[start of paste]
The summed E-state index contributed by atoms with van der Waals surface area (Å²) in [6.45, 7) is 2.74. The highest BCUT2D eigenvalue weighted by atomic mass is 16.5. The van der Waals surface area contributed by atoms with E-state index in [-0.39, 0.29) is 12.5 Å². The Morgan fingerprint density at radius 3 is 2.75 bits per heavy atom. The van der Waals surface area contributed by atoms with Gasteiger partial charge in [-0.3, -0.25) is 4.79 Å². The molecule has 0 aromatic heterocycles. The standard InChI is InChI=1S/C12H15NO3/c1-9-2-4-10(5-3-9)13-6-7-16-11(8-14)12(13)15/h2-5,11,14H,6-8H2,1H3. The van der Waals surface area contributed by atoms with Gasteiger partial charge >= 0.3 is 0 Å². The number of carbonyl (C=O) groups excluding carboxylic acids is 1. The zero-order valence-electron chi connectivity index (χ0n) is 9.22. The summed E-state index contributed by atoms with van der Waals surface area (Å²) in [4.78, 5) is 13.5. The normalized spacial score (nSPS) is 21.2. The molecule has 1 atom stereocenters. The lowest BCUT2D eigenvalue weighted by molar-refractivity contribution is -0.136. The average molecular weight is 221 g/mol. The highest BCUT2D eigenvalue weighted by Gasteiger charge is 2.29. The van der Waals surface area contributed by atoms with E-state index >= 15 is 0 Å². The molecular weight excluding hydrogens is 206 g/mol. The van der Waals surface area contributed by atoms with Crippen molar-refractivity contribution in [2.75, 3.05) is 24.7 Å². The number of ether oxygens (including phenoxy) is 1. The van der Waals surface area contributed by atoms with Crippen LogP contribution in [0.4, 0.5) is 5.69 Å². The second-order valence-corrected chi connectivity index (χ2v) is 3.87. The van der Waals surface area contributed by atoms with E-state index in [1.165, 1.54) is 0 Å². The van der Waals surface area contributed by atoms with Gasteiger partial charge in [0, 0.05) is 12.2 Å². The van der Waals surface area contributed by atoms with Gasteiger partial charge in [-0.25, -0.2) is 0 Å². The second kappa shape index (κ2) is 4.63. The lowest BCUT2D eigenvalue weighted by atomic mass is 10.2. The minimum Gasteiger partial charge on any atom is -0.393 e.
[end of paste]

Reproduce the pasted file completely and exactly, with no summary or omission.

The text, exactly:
The summed E-state index contributed by atoms with van der Waals surface area (Å²) in [6.45, 7) is 2.74. The highest BCUT2D eigenvalue weighted by atomic mass is 16.5. The van der Waals surface area contributed by atoms with E-state index in [-0.39, 0.29) is 12.5 Å². The Morgan fingerprint density at radius 3 is 2.75 bits per heavy atom. The van der Waals surface area contributed by atoms with Gasteiger partial charge in [-0.3, -0.25) is 4.79 Å². The molecule has 0 aromatic heterocycles. The standard InChI is InChI=1S/C12H15NO3/c1-9-2-4-10(5-3-9)13-6-7-16-11(8-14)12(13)15/h2-5,11,14H,6-8H2,1H3. The van der Waals surface area contributed by atoms with Gasteiger partial charge >= 0.3 is 0 Å². The number of carbonyl (C=O) groups excluding carboxylic acids is 1. The zero-order valence-electron chi connectivity index (χ0n) is 9.22. The summed E-state index contributed by atoms with van der Waals surface area (Å²) in [4.78, 5) is 13.5. The normalized spacial score (nSPS) is 21.2. The molecule has 1 atom stereocenters. The lowest BCUT2D eigenvalue weighted by molar-refractivity contribution is -0.136. The average molecular weight is 221 g/mol. The highest BCUT2D eigenvalue weighted by Gasteiger charge is 2.29. The van der Waals surface area contributed by atoms with E-state index >= 15 is 0 Å². The molecular weight excluding hydrogens is 206 g/mol. The van der Waals surface area contributed by atoms with Crippen molar-refractivity contribution in [2.75, 3.05) is 24.7 Å². The number of ether oxygens (including phenoxy) is 1. The van der Waals surface area contributed by atoms with Crippen LogP contribution in [0.4, 0.5) is 5.69 Å². The second-order valence-corrected chi connectivity index (χ2v) is 3.87. The van der Waals surface area contributed by atoms with E-state index in [1.165, 1.54) is 0 Å². The van der Waals surface area contributed by atoms with Gasteiger partial charge in [0, 0.05) is 12.2 Å². The van der Waals surface area contributed by atoms with Gasteiger partial charge in [-0.25, -0.2) is 0 Å². The second kappa shape index (κ2) is 4.63. The lowest BCUT2D eigenvalue weighted by atomic mass is 10.2. The minimum Gasteiger partial charge on any atom is -0.393 e.